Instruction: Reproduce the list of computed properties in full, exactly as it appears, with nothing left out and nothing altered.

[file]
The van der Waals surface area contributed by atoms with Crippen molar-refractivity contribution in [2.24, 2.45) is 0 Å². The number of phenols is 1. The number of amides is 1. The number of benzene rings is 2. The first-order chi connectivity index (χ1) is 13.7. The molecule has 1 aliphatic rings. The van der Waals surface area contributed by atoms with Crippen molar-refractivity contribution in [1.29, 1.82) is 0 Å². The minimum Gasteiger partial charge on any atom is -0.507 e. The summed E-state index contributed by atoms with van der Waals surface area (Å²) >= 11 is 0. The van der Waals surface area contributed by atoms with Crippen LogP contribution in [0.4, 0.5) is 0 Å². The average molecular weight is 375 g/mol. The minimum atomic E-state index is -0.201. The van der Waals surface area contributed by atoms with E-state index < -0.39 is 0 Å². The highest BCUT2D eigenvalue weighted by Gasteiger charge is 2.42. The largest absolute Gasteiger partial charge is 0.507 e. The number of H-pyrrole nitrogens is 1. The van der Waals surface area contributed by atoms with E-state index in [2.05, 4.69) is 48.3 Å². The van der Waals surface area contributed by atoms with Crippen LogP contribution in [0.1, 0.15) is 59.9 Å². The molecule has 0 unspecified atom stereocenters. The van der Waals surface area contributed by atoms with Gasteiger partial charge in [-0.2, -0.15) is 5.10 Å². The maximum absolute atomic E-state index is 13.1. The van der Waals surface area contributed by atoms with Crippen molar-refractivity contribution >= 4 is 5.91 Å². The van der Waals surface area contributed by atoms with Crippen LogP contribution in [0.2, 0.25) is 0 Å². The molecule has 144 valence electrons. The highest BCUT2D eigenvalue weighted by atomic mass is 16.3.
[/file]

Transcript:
The van der Waals surface area contributed by atoms with Crippen molar-refractivity contribution in [2.24, 2.45) is 0 Å². The number of phenols is 1. The number of amides is 1. The number of benzene rings is 2. The first-order chi connectivity index (χ1) is 13.7. The molecule has 1 aliphatic rings. The van der Waals surface area contributed by atoms with Crippen molar-refractivity contribution in [1.29, 1.82) is 0 Å². The minimum Gasteiger partial charge on any atom is -0.507 e. The summed E-state index contributed by atoms with van der Waals surface area (Å²) >= 11 is 0. The van der Waals surface area contributed by atoms with Crippen LogP contribution in [0.4, 0.5) is 0 Å². The average molecular weight is 375 g/mol. The minimum atomic E-state index is -0.201. The van der Waals surface area contributed by atoms with E-state index < -0.39 is 0 Å². The highest BCUT2D eigenvalue weighted by Gasteiger charge is 2.42. The largest absolute Gasteiger partial charge is 0.507 e. The number of H-pyrrole nitrogens is 1. The van der Waals surface area contributed by atoms with E-state index in [2.05, 4.69) is 48.3 Å². The van der Waals surface area contributed by atoms with Crippen LogP contribution in [0.1, 0.15) is 59.9 Å². The molecule has 0 unspecified atom stereocenters. The van der Waals surface area contributed by atoms with Gasteiger partial charge in [-0.2, -0.15) is 5.10 Å². The maximum absolute atomic E-state index is 13.1. The van der Waals surface area contributed by atoms with Crippen molar-refractivity contribution >= 4 is 5.91 Å². The van der Waals surface area contributed by atoms with Crippen LogP contribution in [0.2, 0.25) is 0 Å². The molecule has 144 valence electrons. The highest BCUT2D eigenvalue weighted by atomic mass is 16.3.